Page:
“No excuses” charter schools have shown themselves to be immensely successful at educating low-income and minority students. But how successful have they been at preparing these youngsters for the rigors of college? This American RadioWorks documentary profiles the YES Prep charter network in Houston, which is wrestling with that exact question. YES Prep runs eleven sixth through twelfth grade schools, serving 7,000 students in Space City. The charter network boasts a 100 percent four-year college-acceptance rate—but only a 40 percent college-graduation rate, which has YES Prep staffers confused. Their students all take AP courses—and pass them at rates over double the national average. The school's curricula seems like it should prepare graduates for college. YES Prep staffers are now investigating the role that “grit”—the willingness to work harder and longer than most others would consider rational—may play in determining college success. They found, for example, that those who most struggled in their YES Prep schools fared the best when they got to college, showing that academic perseverance may matter more than innate smarts. Documentarian Emily Hanford also reminds us, however, that these students may have also succeeded because they were able—and knew how—to find and receive help on a...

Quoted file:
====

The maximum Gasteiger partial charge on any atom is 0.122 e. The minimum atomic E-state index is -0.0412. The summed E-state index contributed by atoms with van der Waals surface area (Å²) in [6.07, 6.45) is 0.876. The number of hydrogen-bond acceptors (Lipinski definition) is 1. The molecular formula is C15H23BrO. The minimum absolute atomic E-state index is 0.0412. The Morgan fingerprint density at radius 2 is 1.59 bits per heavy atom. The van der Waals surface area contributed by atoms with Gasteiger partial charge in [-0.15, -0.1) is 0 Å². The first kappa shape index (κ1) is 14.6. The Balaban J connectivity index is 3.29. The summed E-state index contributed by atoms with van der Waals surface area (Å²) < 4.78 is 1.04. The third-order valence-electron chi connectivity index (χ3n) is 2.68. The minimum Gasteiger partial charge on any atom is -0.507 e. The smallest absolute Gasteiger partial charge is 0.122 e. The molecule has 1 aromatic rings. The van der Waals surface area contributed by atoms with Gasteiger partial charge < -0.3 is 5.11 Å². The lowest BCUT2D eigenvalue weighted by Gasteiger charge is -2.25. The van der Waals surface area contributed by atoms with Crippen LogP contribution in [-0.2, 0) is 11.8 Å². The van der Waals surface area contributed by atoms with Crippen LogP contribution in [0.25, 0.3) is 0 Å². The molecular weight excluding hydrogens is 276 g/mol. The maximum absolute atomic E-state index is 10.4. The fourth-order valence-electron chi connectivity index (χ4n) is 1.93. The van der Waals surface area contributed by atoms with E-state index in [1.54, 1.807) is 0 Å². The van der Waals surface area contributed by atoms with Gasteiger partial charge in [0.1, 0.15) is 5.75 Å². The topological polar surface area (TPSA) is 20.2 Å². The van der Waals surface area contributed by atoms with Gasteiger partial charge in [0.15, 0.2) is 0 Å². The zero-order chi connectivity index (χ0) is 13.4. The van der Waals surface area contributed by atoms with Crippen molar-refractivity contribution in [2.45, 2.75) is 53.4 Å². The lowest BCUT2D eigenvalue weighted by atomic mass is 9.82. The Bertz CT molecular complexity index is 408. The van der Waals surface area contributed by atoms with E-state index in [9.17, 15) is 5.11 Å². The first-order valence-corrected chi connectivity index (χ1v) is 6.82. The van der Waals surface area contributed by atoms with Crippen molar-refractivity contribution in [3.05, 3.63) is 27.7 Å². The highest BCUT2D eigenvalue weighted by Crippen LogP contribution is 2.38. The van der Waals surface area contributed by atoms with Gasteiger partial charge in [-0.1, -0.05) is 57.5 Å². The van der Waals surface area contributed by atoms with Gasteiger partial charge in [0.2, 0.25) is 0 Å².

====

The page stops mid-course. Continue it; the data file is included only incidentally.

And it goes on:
The premise of Paul Tough’s excellent new book, How Children Succeed: Grit, Curiosity, and the Hidden Power of Character—that cognitive ability matters, but character traits like tenacity, curiosity, and optimism matter more—is a strong challenge to my long-held notion that, when students struggle, whether in high school or college, much of that is attributable to their lack of academic preparedness. How Children Succeed largely argues otherwise, but there is a brief but fascinating account late in the book that suggests we shouldn’t be too quick to worship at the altar of grit alone.

playing black
Is school just like chess? Perhaps not. 
Photo by Adam Raoof.

The first half of Tough’s book unpacks clinical research that demonstrates the importance of parents protecting children from adversity in the first years of life. But it is the ability to persist in difficult tasks that ultimately seems to lead to success. Tough’s book, broadly speaking, makes the case that, insofar...